This offence is a little unusual. Ordinarily, the prosecution will need to provide specific details of the offence alleged, such as when and where it took place. However, the law says that this is not necessary in relation to the offence of persistent sexual abuse of a child under 16.

This does not mean that you can convict the accused simply because you believe that, on at least three occasions between [insert dates], they committed [insert relevant offences]. The prosecution must still prove, beyond reasonable doubt, that there were three separate occasions on which NOA committed such an offence, even if they cannot provide precise details about those occasions.

In this case, the prosecution alleged that the offences occurred on the following occasions: [insert details of the occasions alleged to provide the basis of the offence].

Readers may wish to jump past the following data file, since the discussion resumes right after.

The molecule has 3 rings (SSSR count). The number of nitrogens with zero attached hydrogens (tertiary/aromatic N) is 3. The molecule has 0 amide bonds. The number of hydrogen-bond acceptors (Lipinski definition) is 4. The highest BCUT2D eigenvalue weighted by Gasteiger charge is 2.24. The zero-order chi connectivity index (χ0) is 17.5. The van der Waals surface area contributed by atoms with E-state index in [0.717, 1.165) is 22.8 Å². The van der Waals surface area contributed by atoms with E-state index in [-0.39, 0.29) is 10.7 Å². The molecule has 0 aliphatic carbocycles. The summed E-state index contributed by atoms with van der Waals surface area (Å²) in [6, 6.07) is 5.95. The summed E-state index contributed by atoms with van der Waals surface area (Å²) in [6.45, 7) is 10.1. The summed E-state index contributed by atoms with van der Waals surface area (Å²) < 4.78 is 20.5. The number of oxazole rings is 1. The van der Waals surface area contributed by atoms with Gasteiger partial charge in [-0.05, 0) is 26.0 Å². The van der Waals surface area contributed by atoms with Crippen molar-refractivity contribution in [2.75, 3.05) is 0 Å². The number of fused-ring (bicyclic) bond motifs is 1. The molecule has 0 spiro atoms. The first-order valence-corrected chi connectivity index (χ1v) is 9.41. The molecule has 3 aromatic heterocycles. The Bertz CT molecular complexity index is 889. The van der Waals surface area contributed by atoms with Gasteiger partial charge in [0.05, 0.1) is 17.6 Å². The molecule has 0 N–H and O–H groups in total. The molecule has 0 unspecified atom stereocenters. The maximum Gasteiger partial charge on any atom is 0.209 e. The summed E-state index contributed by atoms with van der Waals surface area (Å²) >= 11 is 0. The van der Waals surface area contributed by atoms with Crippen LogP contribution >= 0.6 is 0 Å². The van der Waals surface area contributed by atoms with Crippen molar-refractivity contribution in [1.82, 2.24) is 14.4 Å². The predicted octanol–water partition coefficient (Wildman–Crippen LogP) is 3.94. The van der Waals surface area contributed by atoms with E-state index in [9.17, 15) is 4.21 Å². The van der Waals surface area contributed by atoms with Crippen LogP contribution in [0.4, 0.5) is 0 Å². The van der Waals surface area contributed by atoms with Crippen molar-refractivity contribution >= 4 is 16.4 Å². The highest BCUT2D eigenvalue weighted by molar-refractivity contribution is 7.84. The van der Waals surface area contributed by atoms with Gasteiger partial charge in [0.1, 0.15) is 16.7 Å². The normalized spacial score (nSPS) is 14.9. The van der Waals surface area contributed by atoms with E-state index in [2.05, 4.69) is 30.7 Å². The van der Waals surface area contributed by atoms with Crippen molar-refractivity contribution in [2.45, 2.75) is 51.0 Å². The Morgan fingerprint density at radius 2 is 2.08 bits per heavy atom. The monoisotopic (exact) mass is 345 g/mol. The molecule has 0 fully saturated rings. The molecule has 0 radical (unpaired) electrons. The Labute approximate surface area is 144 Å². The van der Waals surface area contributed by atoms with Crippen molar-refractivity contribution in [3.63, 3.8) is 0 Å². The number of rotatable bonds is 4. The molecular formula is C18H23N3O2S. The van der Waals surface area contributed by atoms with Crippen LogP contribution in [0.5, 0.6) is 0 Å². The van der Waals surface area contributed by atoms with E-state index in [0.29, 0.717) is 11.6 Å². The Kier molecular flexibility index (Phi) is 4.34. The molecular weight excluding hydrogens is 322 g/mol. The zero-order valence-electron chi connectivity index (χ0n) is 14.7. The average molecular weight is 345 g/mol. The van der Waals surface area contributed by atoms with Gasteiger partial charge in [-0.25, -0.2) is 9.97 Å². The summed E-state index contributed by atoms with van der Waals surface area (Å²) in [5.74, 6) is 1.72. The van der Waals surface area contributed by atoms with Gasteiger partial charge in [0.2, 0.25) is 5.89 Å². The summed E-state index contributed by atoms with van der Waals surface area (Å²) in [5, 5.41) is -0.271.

Special Directions

[Insert any directions or warnings necessary in accordance with Jury Directions Act 2015 Part 3.]

Need for Unanimity

[The need for a specific direction[3] about the requirement for unanimity in the context of this offence, and the content of that direction, will depend on the number of occasions and the number of offences raised by the evidence in the case. Four possible situations may arise:

  1. There is evidence that relevant offences were committed on only three occasions, and for each of those occasions there is evidence of only one relevant offence having been committed;
  2. There is evidence that relevant offences were committed on only three occasions, but there is evidence that on one [or more] of those occasions more than one relevant offence was committed;
  3. There is evidence that relevant offences were committed on more than three occasions, but on each of those occasions there is evidence of only one offence having been committed; and
  4. There is evidence that relevant offences were committed on more than three occasions, and there is evidence that on one [or more] of these occasions more than one relevant offence was committed.